- Set you apart
- Identify you as an expert
- Increase your reach
- Enhance the awareness of your brand
- Increase quality referrals
- Decrease competition
- Provide more repeat business
First, what is a niche? It’s important to realise that a niche is not simply a group of potential customers that happen to be in the same industry or type of business. It can be, depending on the type of business you have – but it can also be a specific product or service that you provide to a certain market. For example, a design company could have a niche in services to photographers; but that niche would generally occur because they’ve worked with so many photographers that they have developed a package that tends to suit most of them.
One of the problems that many accountancy firms have is that of not specialising (or not realising that you can). I can’t count the number of firms who I’ve asked, “So what industry or area do you specialise in?” only to have them say, “Oh, we do everything – our clients cover a whole range.” You might think that’s the best way to go, but the fact is, you get far more business if you find or create a niche market and serve it to the best of your ability.
Here are a few tips for developing your niche area:
Review your client list. Are there any clusters of clients that you serve – industries, type of business owner, geographical areas – that could be combined into a niche? One of the goals in niche marketing is not necessarily to try to find one ready-made, although that helps a great deal. But you start with where you are, and then build a niche from that. If you have even 2-3 clients in a particular area or type of business, start building products and services around that area. (Read on.)
Build products and services in a niche area. One of the benefits of serving a niche market is that it increases your profitability drastically, because you get very good at a particular type of work, and you can create structures, formats, templates, and various preparations that will increase your speed dramatically as you work for that particular market.
Segment your database. Even if it’s as simple as dividing it into clients, prospects, and strategic partners, that’s a beginning. Once you’ve done that, you can expand your divisions even further – taking the Clients segment and splitting it into the length of time they’ve been with you, or the size of their business by revenue or number of employees; or taking your Prospects segment and splitting it out by geographical area, or gender, or proposal amount. The more division you do, the better your marketing is. People love to receive an email, or come to a website landing page, that applies to them specifically. I’ve done this many times before – I get an email in, and am just about to delete it when I realise that it’s answering a question I was just asking myself the other day, so I stop and take the time to read it – and perhaps go on to connect with the business further.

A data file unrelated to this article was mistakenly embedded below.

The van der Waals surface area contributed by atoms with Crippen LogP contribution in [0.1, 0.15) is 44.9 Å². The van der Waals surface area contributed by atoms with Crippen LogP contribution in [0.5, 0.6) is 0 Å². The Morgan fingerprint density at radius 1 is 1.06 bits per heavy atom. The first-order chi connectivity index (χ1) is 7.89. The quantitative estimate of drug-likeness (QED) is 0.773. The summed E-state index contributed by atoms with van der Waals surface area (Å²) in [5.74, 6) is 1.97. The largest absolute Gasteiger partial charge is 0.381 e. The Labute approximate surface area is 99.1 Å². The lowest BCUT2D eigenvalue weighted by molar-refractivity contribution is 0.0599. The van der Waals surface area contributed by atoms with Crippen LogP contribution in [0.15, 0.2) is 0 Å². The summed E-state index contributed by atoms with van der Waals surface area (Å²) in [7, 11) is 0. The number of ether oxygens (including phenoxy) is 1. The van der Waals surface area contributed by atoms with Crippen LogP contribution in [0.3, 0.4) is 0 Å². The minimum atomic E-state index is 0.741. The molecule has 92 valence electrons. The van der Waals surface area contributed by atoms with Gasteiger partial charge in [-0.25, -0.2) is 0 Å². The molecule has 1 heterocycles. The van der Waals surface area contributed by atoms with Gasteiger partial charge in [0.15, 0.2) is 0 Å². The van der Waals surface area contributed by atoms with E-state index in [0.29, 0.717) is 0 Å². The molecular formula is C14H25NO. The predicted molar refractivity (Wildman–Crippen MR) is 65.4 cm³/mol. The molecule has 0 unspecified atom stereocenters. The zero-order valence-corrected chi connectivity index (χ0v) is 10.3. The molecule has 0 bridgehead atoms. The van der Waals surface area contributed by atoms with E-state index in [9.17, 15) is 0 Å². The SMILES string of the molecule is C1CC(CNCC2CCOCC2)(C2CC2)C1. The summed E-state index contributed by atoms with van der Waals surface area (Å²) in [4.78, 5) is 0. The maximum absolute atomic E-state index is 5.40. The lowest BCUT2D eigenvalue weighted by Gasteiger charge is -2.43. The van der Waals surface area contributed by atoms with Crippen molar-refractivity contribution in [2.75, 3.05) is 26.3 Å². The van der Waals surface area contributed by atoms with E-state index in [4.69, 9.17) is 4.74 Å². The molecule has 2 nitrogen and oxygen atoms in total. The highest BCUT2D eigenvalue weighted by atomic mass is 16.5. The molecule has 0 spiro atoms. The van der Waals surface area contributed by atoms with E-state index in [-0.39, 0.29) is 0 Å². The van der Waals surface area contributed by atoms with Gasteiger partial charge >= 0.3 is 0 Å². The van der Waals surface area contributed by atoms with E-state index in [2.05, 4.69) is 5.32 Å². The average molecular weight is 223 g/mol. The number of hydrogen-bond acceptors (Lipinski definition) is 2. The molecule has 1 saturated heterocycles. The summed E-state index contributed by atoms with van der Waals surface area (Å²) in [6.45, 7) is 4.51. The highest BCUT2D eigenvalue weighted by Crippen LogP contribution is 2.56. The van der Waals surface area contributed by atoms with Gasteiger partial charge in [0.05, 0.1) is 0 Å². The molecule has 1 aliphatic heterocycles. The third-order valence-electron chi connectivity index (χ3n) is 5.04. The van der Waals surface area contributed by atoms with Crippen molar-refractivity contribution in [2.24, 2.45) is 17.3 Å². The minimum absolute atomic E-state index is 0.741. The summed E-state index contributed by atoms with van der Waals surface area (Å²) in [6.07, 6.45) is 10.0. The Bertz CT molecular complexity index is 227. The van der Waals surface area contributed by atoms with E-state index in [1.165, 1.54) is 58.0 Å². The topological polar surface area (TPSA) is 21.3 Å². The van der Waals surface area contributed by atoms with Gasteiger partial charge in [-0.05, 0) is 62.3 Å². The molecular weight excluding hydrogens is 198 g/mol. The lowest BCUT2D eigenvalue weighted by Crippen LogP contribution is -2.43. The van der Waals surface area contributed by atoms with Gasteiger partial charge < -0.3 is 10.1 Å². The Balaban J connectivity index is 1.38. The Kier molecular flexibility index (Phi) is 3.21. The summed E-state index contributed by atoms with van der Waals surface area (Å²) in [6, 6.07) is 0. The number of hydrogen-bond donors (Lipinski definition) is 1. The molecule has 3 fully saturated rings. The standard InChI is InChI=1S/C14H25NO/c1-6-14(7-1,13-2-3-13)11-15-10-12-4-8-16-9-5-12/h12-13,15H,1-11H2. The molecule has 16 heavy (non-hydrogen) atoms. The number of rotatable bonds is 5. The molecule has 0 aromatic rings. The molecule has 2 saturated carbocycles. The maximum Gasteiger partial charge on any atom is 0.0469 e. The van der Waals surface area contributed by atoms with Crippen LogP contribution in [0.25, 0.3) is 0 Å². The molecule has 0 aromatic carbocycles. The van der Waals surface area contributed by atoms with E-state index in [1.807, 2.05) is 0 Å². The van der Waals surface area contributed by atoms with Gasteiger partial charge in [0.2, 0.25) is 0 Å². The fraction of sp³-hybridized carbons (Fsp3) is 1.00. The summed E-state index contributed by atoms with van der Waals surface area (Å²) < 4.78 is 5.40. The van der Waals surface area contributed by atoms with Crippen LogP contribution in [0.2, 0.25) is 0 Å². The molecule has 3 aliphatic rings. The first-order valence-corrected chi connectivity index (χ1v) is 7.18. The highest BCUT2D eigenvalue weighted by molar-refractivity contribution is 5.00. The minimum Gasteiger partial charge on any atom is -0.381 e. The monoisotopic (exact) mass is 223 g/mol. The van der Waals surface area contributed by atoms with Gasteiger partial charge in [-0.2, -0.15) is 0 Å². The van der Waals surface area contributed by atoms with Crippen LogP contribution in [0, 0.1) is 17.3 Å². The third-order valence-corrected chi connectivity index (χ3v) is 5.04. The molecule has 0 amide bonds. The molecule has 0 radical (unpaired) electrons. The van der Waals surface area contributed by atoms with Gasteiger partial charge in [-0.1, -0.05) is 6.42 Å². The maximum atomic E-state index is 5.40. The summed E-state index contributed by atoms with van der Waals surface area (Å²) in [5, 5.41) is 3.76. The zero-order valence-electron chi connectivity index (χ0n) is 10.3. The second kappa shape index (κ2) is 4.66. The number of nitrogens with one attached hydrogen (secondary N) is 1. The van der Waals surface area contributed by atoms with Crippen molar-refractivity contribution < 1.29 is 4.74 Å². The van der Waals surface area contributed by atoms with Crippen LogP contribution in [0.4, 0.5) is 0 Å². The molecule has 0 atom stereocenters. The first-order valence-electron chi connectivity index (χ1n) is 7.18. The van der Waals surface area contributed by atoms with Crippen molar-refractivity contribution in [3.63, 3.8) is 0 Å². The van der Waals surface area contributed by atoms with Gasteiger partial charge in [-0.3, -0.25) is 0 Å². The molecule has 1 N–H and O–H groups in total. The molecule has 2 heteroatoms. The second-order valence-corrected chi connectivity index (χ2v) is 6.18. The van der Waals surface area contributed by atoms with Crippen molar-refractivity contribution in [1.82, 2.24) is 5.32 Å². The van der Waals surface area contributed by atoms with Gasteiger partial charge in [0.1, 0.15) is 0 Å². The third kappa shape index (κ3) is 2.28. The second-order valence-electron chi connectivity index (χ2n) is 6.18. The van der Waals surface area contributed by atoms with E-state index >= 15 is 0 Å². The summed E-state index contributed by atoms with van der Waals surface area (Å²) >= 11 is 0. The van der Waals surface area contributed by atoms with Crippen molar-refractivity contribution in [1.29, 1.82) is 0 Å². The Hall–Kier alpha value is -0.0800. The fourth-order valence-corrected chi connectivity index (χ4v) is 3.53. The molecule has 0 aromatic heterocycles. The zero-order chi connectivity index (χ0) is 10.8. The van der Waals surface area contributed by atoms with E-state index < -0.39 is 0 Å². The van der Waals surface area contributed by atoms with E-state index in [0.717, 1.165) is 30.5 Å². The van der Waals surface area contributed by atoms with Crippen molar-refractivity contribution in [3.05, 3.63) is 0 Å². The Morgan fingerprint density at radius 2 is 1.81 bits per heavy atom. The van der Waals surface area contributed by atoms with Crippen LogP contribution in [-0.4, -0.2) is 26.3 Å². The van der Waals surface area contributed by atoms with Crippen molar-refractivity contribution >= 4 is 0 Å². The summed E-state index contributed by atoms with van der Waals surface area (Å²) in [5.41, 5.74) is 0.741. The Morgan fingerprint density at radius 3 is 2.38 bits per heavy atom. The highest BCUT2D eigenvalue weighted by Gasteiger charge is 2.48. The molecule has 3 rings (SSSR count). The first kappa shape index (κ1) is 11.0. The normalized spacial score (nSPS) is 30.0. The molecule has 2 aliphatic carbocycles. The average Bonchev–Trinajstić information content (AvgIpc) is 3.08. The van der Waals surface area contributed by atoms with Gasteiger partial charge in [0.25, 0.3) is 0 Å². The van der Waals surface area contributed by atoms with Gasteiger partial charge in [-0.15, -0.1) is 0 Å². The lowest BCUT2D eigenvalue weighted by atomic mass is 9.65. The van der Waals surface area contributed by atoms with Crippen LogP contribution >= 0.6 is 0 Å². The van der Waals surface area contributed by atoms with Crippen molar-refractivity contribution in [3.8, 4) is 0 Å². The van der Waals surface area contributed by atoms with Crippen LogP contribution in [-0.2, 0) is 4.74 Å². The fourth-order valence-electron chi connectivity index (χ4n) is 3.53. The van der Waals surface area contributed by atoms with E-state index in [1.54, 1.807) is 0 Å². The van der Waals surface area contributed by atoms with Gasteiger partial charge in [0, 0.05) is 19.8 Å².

Customise your marketing materials. You can take the same brochure, or website landing page, or email, and with a few tweaks make it applicable to a particular niche area. Obviously (as discussed above) the more specific your offering to that niche is, the more likely it is that someone will progress to doing business with you, but you want to begin somewhere. And then you can begin to offer further opportunities for that niche market to connect with you – webinars, live events, clubs or groups, newsletters, e-books, and more. You can even consider creating a completely separate website for your particular target market, if it’s applicable.
Use their language. If you’re truly going to connect with a particular niche, you’ll need to use words, phrases, acronyms, and other turns of language that will help your targets to understand that you know what’s important to them. This particularly helps if you’re just starting out in marketing to a niche – it helps develop rapport.
Identify potential clients. If you’ve identified one or more niche areas, it makes your search for potential clients that much easier. You can join particular groups on Linked In or Facebook, and make comments to gain visibility. Start blogging on specific topics related to your niche area, and publish those in places where your target market will find them. Attend events that will be attended by that niche market. (Make sure you don’t attend simply in order to hand out business cards to as many people as possible – you want to engage and build relationships slowly.) It may sound counter-intuitive, but it really is better to market to a smaller group of people who are truly interested in what you have to say, rather than blasting out emails to hundreds of thousands who are very likely not interested at all.
Ask for referrals. If you’ve gotten business from one particular type of business, ask that person if they know anyone who needs what you provide. You can do this without ‘sales pressure’ (which we’re all worried it will come across as, if we ask for referrals), by mentioning at the beginning of the client relationship that you get a lot of business by referral, and later on you may be asking them if they know anyone who could use this kind of help. That way, you’ve prepared the road, and when you do ask in a month, or six months’, or a year’s time, they may even be ready with an answer.